Miele Wet Care Interview

Richard: I’d like to thank Paulo Rocha for joining us this month. Paulo is the head of Commercial Laundry at Miele USA, also the head of Marine Business, and the head of Commercial Dish Washing.

Richard: That’s an extreme going from dishes to textiles.

Paulo:    Well, it has to do with the knowledge that I bring from my experience working with Miele throughout the years. That made me a good asset for these three business segments.

Paulo: On the marine business, it’s a mix of residential and professional products. For the yacht industry, Miele has a residential product line for the galley, and also the commercial grade dishwashers and laundry machines – built for marine use. It’s an interesting business market to work on.

Paulo: Our commercial dishwashers are also used in many commercial applications, due to the fast cycle wash times and perfect finish. Our dishwashers are popular in the wine industry, restaurants, universities, private estates, and labs. Finally, the commercial laundry business segment. Miele commercial washers and dryers are used in many applications where the unique features are the main difference when the industries are looking for quality and long lasting machines. We are a preferred brand when it comes to special applications: wet cleaning (WetCare), fire brigades, vets, hospitals, and other applications. We have been very successful in offering solutions for cleaner hospitals and safer environment by washing the microfiber mops using our unique thermal disinfection technology on washing programs – a higher standard of cleaning – saving time and money. My knowledge behind the thermal disinfection gives me know how to sell these machines to these business segments

Richard:    So it is complimentary, your skill-set allows you to interact seamlessly with these buyers in these divisions. Let’s talk a little about, you actually; you grew up in Portugal is that correct?

Paulo:  I was born in Africa in a Portuguese Colony called Mozambique. I lived in Africa until I was around seven, eight years old in a country nearby called Rhodesia. Today it’s known as Zimbabwe. It was a British colony, and when the civil war started in Africa, we had to flee. My father was Portuguese, so we came to Portugal.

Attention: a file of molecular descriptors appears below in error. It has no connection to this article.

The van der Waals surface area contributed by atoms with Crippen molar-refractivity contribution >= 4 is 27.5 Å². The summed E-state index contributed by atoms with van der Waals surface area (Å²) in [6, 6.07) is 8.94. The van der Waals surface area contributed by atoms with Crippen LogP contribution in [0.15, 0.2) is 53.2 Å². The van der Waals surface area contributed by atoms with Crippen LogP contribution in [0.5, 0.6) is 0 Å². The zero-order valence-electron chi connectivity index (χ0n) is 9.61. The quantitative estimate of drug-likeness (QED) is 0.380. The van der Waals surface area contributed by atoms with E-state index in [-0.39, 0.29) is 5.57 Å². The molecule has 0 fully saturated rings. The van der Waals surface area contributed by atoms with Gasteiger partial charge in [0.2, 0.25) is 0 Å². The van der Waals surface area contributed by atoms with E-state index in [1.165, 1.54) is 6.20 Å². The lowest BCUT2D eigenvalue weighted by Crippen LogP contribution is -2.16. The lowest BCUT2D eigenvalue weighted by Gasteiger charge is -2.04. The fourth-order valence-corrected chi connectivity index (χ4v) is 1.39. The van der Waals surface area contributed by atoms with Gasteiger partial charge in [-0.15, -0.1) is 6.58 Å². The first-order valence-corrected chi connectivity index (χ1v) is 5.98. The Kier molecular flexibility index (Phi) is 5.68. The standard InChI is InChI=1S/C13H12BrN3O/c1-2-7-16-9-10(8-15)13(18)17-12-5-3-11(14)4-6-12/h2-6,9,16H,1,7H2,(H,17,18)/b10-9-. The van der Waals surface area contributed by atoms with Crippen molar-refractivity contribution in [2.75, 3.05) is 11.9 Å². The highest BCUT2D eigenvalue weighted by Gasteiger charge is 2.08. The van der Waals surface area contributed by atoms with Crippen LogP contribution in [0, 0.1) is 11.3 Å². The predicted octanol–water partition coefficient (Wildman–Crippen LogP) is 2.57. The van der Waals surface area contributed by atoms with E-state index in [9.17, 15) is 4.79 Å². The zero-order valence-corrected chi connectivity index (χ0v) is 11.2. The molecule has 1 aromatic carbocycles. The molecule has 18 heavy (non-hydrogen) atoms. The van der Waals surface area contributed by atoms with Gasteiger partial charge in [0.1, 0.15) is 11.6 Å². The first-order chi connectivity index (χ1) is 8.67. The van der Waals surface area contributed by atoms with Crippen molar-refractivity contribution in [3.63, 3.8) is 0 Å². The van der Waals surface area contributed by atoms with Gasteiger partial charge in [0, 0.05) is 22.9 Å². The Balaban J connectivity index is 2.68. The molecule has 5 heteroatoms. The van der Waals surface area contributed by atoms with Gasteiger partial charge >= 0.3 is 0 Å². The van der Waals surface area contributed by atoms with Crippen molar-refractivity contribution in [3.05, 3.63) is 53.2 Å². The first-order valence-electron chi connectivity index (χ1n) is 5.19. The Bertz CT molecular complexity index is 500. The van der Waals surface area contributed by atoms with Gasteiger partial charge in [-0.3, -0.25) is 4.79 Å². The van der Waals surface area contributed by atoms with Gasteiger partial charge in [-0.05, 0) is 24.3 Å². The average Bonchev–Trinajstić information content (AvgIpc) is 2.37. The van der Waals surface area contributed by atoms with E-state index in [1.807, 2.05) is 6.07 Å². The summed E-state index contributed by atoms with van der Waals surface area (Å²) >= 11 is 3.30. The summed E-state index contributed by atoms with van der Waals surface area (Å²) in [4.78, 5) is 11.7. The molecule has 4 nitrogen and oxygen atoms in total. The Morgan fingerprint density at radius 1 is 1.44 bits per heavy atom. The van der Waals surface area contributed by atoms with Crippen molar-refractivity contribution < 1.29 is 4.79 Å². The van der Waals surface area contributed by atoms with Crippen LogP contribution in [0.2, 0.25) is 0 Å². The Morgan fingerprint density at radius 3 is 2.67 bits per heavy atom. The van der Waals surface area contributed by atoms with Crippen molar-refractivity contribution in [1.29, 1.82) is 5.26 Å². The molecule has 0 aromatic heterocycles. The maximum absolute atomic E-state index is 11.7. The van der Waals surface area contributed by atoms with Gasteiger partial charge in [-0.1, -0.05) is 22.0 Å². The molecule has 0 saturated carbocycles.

Richard:    You started in the dry cleaning industry as a trainer for a large group of cleaners in Portugal.  Is that correct?

Paulo:    That is correct. I joined a company called 5àsec. They were starting in Portugal. My boss at the time bought the master franchise for the country. So he was beginning the three laundries, and I accepted the invitation to join. He was very knowledgeable and used to work for Union and Bowie.

Paulo:    We grew into a point that we had 300 laundries in Portugal. My responsibility in that company was not only opening every new franchise shop, and everything that’s involved in that, but also training for everybody that was already working in the market.

Paulo:    That was my first contact with the dry cleaning industry. I worked there for more than ten years. During my time working at 5àsec, that’s when I was introduced to Miele. They had invented wet cleaning with Kreussler. They came to my training facility saying that if I would like to try the machines and see if it would be something that we could use the franchise shops. At that point, wet cleaning was ridiculous to talk about, because it didn’t make any sense for a dry cleaner going to water. It seemed a little bit unrealistic, but they came saying that we could increase our production by 30% with water.

Paulo:    My training facility had many brands because we were not exclusive. Our franchisees could buy whatever they would like. So I had to have a set of each so we could do training and we could understand what was happening because the quality, for us as the franchise brand, was essential. All the shops should have the same quality independently of using different brands of washers, dryers, or even dry cleaning machines.